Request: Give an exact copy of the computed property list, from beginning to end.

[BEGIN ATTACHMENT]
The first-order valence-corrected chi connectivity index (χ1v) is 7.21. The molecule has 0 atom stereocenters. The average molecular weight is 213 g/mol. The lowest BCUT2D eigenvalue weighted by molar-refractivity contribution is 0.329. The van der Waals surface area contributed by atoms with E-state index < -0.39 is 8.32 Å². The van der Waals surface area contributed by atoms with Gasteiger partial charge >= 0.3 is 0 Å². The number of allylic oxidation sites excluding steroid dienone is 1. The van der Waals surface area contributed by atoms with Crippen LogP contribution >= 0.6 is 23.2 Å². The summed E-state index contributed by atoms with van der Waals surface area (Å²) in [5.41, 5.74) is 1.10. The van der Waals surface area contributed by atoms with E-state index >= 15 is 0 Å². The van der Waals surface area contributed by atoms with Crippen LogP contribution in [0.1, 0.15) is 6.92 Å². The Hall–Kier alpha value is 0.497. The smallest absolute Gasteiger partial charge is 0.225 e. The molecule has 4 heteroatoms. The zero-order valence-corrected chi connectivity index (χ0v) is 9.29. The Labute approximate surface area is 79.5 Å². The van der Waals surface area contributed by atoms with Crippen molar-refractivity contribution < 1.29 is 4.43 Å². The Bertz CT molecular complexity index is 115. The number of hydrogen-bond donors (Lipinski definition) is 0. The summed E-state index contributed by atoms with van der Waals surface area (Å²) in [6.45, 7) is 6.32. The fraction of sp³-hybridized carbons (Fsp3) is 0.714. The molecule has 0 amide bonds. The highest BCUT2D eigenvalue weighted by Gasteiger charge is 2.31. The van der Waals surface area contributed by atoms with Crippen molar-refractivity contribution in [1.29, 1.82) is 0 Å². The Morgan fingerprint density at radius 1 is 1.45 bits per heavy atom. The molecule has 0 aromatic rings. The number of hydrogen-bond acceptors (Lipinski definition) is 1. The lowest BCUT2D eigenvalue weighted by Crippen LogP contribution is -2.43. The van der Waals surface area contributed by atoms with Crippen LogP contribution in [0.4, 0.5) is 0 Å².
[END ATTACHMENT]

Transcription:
The first-order valence-corrected chi connectivity index (χ1v) is 7.21. The molecule has 0 atom stereocenters. The average molecular weight is 213 g/mol. The lowest BCUT2D eigenvalue weighted by molar-refractivity contribution is 0.329. The van der Waals surface area contributed by atoms with E-state index < -0.39 is 8.32 Å². The van der Waals surface area contributed by atoms with Gasteiger partial charge >= 0.3 is 0 Å². The number of allylic oxidation sites excluding steroid dienone is 1. The van der Waals surface area contributed by atoms with Crippen LogP contribution >= 0.6 is 23.2 Å². The summed E-state index contributed by atoms with van der Waals surface area (Å²) in [5.41, 5.74) is 1.10. The van der Waals surface area contributed by atoms with E-state index >= 15 is 0 Å². The van der Waals surface area contributed by atoms with Crippen LogP contribution in [0.1, 0.15) is 6.92 Å². The Hall–Kier alpha value is 0.497. The smallest absolute Gasteiger partial charge is 0.225 e. The molecule has 4 heteroatoms. The zero-order valence-corrected chi connectivity index (χ0v) is 9.29. The Labute approximate surface area is 79.5 Å². The van der Waals surface area contributed by atoms with Crippen molar-refractivity contribution < 1.29 is 4.43 Å². The Bertz CT molecular complexity index is 115. The number of hydrogen-bond donors (Lipinski definition) is 0. The summed E-state index contributed by atoms with van der Waals surface area (Å²) in [6.45, 7) is 6.32. The fraction of sp³-hybridized carbons (Fsp3) is 0.714. The molecule has 0 amide bonds. The highest BCUT2D eigenvalue weighted by Gasteiger charge is 2.31. The van der Waals surface area contributed by atoms with Crippen molar-refractivity contribution in [1.29, 1.82) is 0 Å². The Morgan fingerprint density at radius 1 is 1.45 bits per heavy atom. The molecule has 0 aromatic rings. The number of hydrogen-bond acceptors (Lipinski definition) is 1. The lowest BCUT2D eigenvalue weighted by Crippen LogP contribution is -2.43. The van der Waals surface area contributed by atoms with Crippen LogP contribution in [0.4, 0.5) is 0 Å².